May 31st 2010 – Well I never…

“We are clearly confronted with a tension within the system, the ill-famous dilemma of being a monetary union and not a full-fledged economic and political union. This tension has been there since the single currency was created. However, the general public was not really made aware of it.”

– European Council President, Herman Van Rompuy, 25th May 2010.

I remember Neil Kinnock extolling the advantages of only needing one currency to take you to many holiday destinations – it was probably the only advantage he was aware of and as it has now turned out he was absolutely right! The EC President has confirmed, what anyone with an ounce of common knew all along, that the euro was a political plaything and they got it completely wrong.

For further quotes in a similar vein I recommend Open Europe’s latest publication that you can get via the link below. It won’t spoil your reading if I give you a few more snippets.

“The single currency, far from being an agent of continental style corporatism, is

probably the greatest export vehicle of Anglo-Saxon economics. The euro has done

more to enforce budgetary discipline, to promote privatisation and force through labour

and product market liberalisation in the rest of Europe than any number of exhortations

from the IMF, the OECD, or the editors of The Economist”.

– Lib Dem leader, Nick Clegg, 2002

“The reality of the euro has exposed the absurdity of many anti-European scares while

increasing the public thirst for information. Public opinion is already changing […] as

people can see the success of the new currency on the mainland and the alarming fall in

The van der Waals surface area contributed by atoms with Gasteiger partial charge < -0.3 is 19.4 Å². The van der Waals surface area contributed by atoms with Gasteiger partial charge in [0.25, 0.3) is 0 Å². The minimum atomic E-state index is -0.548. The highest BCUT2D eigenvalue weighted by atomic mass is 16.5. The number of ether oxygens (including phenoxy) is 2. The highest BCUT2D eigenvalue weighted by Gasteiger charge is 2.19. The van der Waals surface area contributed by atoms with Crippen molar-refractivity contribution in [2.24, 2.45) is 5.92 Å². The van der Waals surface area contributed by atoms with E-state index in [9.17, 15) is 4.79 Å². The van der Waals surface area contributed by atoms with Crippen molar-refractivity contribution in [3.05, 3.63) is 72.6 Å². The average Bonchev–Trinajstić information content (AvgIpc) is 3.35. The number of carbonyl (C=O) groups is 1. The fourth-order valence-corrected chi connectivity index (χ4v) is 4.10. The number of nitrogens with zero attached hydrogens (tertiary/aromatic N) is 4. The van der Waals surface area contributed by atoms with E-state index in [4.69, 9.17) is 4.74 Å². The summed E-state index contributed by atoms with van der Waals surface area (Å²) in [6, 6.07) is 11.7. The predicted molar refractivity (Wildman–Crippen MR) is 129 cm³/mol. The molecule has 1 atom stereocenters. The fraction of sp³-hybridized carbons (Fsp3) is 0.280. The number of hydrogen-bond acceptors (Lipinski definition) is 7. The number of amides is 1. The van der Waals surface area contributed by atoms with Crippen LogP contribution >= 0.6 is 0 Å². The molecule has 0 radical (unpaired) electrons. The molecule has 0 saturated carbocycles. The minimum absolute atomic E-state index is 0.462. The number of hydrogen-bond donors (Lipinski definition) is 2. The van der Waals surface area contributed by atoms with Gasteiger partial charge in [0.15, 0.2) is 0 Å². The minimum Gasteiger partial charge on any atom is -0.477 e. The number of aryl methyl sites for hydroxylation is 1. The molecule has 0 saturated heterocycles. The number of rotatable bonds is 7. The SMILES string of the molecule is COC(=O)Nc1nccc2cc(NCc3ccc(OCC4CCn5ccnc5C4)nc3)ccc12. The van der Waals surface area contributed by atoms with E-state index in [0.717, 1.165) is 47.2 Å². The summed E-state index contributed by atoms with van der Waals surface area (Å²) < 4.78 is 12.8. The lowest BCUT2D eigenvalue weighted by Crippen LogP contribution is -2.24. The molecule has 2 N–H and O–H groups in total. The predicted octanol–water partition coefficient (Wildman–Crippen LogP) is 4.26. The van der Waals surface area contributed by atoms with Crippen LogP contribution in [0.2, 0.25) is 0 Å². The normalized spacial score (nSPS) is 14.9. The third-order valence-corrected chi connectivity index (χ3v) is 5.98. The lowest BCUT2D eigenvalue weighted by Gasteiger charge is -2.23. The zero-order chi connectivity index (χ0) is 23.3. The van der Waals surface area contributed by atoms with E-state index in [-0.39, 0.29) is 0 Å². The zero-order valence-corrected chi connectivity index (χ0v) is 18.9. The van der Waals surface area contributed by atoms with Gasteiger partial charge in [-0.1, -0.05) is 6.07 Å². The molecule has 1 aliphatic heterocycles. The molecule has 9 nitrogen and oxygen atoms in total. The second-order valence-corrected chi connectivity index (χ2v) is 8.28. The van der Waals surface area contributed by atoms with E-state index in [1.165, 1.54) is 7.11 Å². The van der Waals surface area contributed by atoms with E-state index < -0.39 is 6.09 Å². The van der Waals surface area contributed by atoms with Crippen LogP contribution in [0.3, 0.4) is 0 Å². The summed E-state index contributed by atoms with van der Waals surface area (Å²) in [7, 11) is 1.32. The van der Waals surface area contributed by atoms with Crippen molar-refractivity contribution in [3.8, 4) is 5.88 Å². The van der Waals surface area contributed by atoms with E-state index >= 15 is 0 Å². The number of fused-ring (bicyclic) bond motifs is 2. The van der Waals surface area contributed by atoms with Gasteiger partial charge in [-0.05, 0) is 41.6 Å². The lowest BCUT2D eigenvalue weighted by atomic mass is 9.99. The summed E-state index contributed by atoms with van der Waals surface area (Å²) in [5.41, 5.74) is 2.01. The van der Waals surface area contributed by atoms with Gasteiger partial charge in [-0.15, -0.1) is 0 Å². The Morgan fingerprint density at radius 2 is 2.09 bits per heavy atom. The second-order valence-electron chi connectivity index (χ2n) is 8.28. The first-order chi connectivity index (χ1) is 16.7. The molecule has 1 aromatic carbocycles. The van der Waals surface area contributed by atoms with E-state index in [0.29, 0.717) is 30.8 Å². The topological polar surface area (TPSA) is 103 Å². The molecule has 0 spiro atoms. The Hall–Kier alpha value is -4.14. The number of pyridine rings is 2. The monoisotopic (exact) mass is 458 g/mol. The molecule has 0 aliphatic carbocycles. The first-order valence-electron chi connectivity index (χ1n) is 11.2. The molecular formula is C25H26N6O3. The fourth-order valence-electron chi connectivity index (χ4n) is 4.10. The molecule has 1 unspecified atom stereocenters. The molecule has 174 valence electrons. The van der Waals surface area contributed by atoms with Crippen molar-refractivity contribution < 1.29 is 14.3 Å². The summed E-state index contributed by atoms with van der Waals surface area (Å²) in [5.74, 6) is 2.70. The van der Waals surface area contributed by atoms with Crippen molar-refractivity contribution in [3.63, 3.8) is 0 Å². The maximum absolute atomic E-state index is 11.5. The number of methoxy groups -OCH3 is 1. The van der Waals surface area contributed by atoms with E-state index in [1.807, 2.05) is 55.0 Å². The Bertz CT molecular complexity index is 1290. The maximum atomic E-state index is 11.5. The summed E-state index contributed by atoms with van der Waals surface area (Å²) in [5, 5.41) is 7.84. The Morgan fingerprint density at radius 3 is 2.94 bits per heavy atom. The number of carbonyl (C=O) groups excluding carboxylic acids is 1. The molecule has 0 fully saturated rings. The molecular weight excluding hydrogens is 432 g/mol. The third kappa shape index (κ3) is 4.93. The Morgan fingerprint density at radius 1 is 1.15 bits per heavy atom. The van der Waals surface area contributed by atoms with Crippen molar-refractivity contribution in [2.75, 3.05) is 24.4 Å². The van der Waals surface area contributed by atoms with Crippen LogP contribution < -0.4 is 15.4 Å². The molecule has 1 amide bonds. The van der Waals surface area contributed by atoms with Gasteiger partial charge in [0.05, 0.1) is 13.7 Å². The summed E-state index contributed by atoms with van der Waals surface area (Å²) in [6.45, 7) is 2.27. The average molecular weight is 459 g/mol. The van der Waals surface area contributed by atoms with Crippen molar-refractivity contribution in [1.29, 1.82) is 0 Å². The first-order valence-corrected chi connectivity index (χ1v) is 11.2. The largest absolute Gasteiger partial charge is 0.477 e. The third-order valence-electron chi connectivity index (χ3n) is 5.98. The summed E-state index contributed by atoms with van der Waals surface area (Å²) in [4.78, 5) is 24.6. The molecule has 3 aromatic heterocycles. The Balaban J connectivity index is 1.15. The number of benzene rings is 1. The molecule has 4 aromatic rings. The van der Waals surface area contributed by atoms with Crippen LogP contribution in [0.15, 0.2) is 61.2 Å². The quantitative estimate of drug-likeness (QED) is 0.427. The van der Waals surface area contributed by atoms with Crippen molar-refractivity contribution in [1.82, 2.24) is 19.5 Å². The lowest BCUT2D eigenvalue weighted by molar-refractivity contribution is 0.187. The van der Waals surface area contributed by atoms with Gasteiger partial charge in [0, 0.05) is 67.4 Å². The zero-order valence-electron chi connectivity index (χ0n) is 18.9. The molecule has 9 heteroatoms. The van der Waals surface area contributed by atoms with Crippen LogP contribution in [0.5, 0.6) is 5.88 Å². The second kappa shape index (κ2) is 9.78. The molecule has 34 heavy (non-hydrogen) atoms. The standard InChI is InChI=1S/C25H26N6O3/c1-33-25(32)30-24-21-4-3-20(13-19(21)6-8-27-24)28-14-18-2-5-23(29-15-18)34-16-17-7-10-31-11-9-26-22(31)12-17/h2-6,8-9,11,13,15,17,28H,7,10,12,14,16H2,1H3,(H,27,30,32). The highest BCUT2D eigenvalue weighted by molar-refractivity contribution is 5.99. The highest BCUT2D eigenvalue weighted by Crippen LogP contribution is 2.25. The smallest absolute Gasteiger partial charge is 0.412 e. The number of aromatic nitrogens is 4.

inward investment into Britain as international companies show an increasing reluctance

to locate here”.

– Kenneth Clarke MP, 2002

“The euro has been a rock of stability, as illustrated by the contrasting fortunes of

Iceland and Ireland. Joining the single currency would be a major step”.

– Former Labour MEP Richard Corbett, 2009

If that doesn’t make you weep the following quote from the Commissioner of the Commodities and Futures Trading Commission (CFTC) will leave you wondering which century you are in. Trades may be carried out faster than the blink of an eye but the watchdog charged with overseeing the US futures markets has admitted that they are still in the dark ages.

In remarks at a CFTC hearing on Wednesday, Mr O’Malia highlighted how behind the agency was, saying: “Unfortunately, here at the Commission, we struggle to keep pace with technological advances as we continue to receive account data via facsimile and enter that data manually.” Well I never…and the last one through the door at night blows the candles out.

Open Europe link http://www.openeurope.org.uk/research/eurotheysaidit.pdf